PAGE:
A Part of My Soul: Sequel to a Song in the Park

A Part of My Soul: Sequel to a Song in the Park

by Martin Brant


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Product Details

ISBN-13: 9781460991855
Publisher: CreateSpace Publishing
Publication date: 03/09/2011
Pages: 314
Product dimensions: 6.00(w) x 9.00(h) x 0.70(d)

About the Author

I was born on the banks of the Amazon River and raised by a Kaiapo wet-nurse while my mother conducted medical research and taught the Kaiapo children how to play the violin. After growing up with my fellow rain forest natives and a long bout of malaria, I
went on to get my degree in rocket science at the University of Uganda (U of U). To this day, I have not gotten a rocket off the ground. Presently, I'm trying to raise money to return to the Amazon to show gratitude to my surrogate mother, whom I've not seen in all these years. She had always wanted a car hood to use as an awning over the door to her hut. I finally found one, on a 1973 Cadillac, in a wrecking yard on a two-lane highway just south of Knoxville, Tennessee. Today, I take great satisfaction in spending time with my wife, in writing, and in telling lies.

My earliest memories, at least those that are still fairly clear, are of those initial stages of puberty, when a boy begins to notice things about himself that are changing, when all of a sudden he realizes there's more to his body than a place to put Band-Aids. I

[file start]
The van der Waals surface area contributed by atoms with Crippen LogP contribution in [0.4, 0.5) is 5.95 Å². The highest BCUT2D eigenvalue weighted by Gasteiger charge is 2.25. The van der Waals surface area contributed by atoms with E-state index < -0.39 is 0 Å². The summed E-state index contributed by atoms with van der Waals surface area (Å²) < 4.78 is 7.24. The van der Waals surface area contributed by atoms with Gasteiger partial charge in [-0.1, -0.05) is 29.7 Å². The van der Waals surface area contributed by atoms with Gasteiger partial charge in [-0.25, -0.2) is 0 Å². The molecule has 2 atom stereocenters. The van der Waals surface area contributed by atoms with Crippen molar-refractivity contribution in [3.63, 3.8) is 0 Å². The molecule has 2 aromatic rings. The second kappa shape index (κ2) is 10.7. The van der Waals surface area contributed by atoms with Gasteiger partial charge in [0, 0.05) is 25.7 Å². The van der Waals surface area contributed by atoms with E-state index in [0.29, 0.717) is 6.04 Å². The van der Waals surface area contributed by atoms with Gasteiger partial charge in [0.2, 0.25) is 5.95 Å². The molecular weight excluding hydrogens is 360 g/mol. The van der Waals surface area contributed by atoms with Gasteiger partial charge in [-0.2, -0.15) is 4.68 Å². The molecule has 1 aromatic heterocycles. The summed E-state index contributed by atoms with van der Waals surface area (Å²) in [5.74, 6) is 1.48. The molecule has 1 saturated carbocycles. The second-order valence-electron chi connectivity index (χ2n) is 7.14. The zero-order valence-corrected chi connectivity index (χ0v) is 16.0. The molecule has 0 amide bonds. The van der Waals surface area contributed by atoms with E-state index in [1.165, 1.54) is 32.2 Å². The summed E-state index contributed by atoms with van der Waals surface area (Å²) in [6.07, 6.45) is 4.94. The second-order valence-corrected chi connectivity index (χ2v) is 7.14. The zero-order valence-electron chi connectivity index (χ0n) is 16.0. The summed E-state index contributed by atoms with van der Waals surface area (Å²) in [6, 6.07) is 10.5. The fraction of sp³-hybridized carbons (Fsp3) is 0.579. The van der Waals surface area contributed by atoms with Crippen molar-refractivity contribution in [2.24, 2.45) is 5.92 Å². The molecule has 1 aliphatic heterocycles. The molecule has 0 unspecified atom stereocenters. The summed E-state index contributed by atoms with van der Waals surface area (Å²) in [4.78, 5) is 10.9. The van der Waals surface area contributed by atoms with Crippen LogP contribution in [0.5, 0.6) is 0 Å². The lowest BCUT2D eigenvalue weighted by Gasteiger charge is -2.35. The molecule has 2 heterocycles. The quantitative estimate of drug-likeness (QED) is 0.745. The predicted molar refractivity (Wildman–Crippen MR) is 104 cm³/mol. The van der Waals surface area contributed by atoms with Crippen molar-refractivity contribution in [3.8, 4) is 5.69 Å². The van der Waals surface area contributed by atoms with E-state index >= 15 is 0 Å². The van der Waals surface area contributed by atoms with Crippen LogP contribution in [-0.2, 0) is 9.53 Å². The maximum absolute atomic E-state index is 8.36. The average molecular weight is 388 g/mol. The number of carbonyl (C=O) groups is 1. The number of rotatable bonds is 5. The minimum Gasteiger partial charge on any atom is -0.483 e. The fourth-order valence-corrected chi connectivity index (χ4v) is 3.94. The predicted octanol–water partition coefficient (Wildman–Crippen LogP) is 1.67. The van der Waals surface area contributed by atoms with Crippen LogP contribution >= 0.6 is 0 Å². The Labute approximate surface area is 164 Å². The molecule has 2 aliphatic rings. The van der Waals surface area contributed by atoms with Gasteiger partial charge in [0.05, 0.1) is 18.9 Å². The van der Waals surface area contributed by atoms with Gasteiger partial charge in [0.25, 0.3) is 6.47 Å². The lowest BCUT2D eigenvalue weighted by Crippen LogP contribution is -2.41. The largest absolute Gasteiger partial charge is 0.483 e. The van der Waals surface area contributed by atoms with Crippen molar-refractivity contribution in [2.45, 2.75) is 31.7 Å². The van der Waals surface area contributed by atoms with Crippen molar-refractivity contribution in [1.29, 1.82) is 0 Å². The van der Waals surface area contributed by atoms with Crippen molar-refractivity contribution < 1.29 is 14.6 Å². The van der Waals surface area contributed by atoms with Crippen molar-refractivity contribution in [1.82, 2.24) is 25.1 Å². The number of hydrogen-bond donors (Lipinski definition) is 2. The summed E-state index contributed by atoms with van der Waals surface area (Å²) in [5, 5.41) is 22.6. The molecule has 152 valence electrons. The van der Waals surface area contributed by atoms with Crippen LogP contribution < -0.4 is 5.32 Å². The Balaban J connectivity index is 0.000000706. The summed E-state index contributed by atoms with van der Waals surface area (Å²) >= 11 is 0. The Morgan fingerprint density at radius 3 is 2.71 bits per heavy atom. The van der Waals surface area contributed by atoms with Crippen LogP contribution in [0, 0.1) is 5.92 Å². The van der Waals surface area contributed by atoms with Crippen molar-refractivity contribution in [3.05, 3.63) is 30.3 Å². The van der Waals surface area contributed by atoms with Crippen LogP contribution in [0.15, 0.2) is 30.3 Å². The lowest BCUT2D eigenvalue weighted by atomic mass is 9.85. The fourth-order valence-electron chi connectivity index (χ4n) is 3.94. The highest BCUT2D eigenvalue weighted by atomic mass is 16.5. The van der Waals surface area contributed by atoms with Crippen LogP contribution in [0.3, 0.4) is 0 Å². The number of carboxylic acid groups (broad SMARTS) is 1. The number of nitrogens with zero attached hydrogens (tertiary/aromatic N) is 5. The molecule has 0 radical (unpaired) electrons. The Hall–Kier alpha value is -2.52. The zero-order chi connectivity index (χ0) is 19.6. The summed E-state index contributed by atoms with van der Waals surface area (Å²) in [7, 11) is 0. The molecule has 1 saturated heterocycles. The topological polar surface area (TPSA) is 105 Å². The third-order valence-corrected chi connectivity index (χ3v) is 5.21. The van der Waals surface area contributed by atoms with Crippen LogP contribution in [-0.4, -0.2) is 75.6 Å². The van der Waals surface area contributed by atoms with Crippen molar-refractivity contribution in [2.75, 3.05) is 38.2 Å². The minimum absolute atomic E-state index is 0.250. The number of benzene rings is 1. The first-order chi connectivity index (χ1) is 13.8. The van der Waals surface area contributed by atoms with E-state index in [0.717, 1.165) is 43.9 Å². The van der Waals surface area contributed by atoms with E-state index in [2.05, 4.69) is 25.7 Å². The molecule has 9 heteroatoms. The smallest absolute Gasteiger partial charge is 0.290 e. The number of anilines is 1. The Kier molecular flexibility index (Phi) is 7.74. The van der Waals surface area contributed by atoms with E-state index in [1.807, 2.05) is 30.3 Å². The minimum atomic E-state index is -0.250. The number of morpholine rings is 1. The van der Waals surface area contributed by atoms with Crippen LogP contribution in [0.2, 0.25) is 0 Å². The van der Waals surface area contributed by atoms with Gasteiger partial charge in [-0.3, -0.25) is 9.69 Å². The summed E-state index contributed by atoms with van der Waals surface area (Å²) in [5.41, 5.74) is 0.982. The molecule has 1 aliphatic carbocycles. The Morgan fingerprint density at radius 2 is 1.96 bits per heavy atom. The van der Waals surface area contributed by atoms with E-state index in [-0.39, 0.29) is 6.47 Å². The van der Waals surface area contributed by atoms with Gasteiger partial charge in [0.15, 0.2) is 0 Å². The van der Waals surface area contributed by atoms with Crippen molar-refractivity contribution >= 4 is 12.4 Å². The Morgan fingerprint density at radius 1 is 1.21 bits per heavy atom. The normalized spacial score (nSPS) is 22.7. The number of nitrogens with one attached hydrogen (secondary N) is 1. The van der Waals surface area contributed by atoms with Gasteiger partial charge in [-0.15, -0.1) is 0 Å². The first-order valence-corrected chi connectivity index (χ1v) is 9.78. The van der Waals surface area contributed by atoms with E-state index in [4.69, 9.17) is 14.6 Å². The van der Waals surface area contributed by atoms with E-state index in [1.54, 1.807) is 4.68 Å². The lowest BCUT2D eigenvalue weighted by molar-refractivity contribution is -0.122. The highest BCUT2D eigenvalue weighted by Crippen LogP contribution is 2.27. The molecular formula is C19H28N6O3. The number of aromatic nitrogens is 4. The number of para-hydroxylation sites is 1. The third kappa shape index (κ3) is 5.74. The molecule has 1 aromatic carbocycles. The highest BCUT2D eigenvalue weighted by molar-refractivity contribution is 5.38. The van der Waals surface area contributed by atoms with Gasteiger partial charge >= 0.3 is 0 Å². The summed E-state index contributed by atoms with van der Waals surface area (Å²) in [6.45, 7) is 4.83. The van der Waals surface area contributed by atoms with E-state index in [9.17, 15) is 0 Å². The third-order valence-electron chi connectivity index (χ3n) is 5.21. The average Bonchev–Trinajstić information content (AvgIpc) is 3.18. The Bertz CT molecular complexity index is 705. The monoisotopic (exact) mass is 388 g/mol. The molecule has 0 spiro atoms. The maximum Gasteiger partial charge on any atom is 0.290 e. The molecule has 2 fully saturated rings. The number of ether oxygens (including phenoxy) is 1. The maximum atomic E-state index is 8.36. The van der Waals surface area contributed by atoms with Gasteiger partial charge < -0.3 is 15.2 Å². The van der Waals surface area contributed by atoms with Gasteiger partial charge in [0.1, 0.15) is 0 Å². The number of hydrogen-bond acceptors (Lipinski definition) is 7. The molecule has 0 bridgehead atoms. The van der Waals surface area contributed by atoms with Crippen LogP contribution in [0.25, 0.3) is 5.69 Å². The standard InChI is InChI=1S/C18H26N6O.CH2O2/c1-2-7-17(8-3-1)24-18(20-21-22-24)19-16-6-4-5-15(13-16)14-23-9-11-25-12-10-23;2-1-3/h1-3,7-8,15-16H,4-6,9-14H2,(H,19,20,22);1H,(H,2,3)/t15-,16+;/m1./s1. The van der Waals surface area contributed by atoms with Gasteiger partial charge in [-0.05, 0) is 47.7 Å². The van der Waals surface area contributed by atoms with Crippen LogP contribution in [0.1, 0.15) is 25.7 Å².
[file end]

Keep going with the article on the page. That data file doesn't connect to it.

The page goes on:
noticed these same things about the other boys in the village, as we ran and played and wrestled together and threw sticks at the monkeys. Hmm, I thought . . . what had been a nondescript and easy-to-ignore anomaly had become the center of attention.
The other boys my age had these odd shaped, rather impractical danglings between their legs, too, whereas the girls did not! Somewhere in the back of my youthful mind,
I knew this curious centerpiece must be used for more than taking aim in a peeing contest. Seems young boys have a way of figuring these things out, especially when one of the girls sits him down and gives him a lecture on the birds and bees.
(Why they always seem so far ahead of us, I haven't determined). Still, there were questions.

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